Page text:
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‘World's most valuable stamp' goes on show in London ahead of auction

The British Guiana One-Cent Magenta stamp, said to be the sole survivor of its kind, can be viewed at Sotheby's auction house in Mayfair.

The world’s most valuable stamp, estimated to be worth 15 million dollars (£10.7 million), is in London ahead of its auction in the summer.

The British Guiana One-Cent Magenta stamp, said to be the sole survivor of its kind, can be viewed at Sotheby’s auction house in Mayfair from Wednesday.

It was created as a contingency in 1856 when a shortage of stamps usually imported from England threatened to disrupt the postal service in British Guiana (now Guyana).

British Guiana One-Cent Magenta stamp
The stamp is estimated to be worth up to 15 million dollars (Aaron Chown/PA)

Each of the four times it has sold at auction, the item has established a new record price for a single stamp, and is predicted to set a record at one billion times its face value.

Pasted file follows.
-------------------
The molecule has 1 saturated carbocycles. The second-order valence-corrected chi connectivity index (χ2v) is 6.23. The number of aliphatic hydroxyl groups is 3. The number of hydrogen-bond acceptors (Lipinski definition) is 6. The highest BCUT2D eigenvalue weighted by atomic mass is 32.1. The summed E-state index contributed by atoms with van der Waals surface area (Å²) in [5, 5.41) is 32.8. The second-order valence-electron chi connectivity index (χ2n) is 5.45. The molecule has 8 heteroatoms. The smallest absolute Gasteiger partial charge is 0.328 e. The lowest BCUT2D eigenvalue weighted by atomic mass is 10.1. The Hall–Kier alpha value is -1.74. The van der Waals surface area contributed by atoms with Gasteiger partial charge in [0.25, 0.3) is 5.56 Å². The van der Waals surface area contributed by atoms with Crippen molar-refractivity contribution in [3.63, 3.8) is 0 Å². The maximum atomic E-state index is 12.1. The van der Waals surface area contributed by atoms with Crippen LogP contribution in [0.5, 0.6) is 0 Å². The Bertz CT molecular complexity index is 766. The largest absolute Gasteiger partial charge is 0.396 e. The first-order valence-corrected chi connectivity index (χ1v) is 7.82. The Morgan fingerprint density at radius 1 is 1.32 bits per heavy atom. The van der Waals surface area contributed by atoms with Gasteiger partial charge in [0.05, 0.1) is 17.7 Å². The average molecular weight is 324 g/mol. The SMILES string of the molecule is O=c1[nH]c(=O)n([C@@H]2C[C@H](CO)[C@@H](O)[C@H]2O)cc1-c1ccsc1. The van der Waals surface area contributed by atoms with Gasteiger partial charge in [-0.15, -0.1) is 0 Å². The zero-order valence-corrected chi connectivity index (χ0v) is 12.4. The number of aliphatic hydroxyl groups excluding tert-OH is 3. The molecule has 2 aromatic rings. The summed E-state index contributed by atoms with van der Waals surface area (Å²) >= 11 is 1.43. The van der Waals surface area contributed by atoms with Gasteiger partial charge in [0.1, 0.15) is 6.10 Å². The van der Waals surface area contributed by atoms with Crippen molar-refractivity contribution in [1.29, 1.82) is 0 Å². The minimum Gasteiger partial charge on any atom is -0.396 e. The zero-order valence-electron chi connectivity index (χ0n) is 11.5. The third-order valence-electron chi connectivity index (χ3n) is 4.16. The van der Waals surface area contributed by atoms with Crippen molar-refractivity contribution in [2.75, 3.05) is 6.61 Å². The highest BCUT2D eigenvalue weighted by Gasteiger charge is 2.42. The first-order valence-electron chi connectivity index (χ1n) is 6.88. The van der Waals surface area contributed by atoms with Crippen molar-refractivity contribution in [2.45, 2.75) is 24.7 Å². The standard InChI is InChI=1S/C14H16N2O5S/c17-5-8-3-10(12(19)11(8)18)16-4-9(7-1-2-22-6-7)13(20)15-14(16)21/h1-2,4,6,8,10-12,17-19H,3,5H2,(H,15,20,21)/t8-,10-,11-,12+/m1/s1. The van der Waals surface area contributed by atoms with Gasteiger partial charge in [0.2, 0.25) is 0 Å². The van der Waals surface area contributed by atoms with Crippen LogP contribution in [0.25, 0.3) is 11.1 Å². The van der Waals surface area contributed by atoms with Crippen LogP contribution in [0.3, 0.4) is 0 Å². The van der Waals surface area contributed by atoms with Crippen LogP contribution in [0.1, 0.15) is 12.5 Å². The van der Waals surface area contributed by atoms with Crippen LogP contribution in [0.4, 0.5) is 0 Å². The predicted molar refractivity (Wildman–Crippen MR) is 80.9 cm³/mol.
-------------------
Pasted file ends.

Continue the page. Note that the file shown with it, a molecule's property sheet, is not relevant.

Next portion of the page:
The stamp is expected to fetch around 10 to 15 million dollars (£7.1 million to £10.7 million) at an auction at Sotheby’s, in New York on June 8.

Its current owner, high-end shoe designer Stuart Weitzman, who bought the stamp for 9.48 million dollars in 2014, added his own mark to the back of the stamp – inscribing his initials “SW” along with a line drawing of a stiletto shoe as a nod to his legacy in fashion.

British Guiana One-Cent Magenta stamp
Current owner Stuart Weitzman bought it for $9.48 million in 2014 (Aaron Chown/PA)

Following a shortage of regular postage stamps in the 1850s, British Guiana was able to commission a contingency supply, the one-cent black on magenta coloured paper, a four-cent magenta, and a four-cent blue.

The sole-surviving example of the one-cent magenta was rediscovered in 1873 when L Vernon Vaughan, a 12-year-old schoolboy living with his family in British Guiana, found it among a group of family papers.

He would later sell it for several shillings to another local collector.

British Guiana One-Cent Magenta stamp
The stamp was created in 1856 (Aaron Chown/PA)

The stamp then entered the UK in 1878, before being sold on by a number of collectors.

The stamp can be viewed by the public until April 30.

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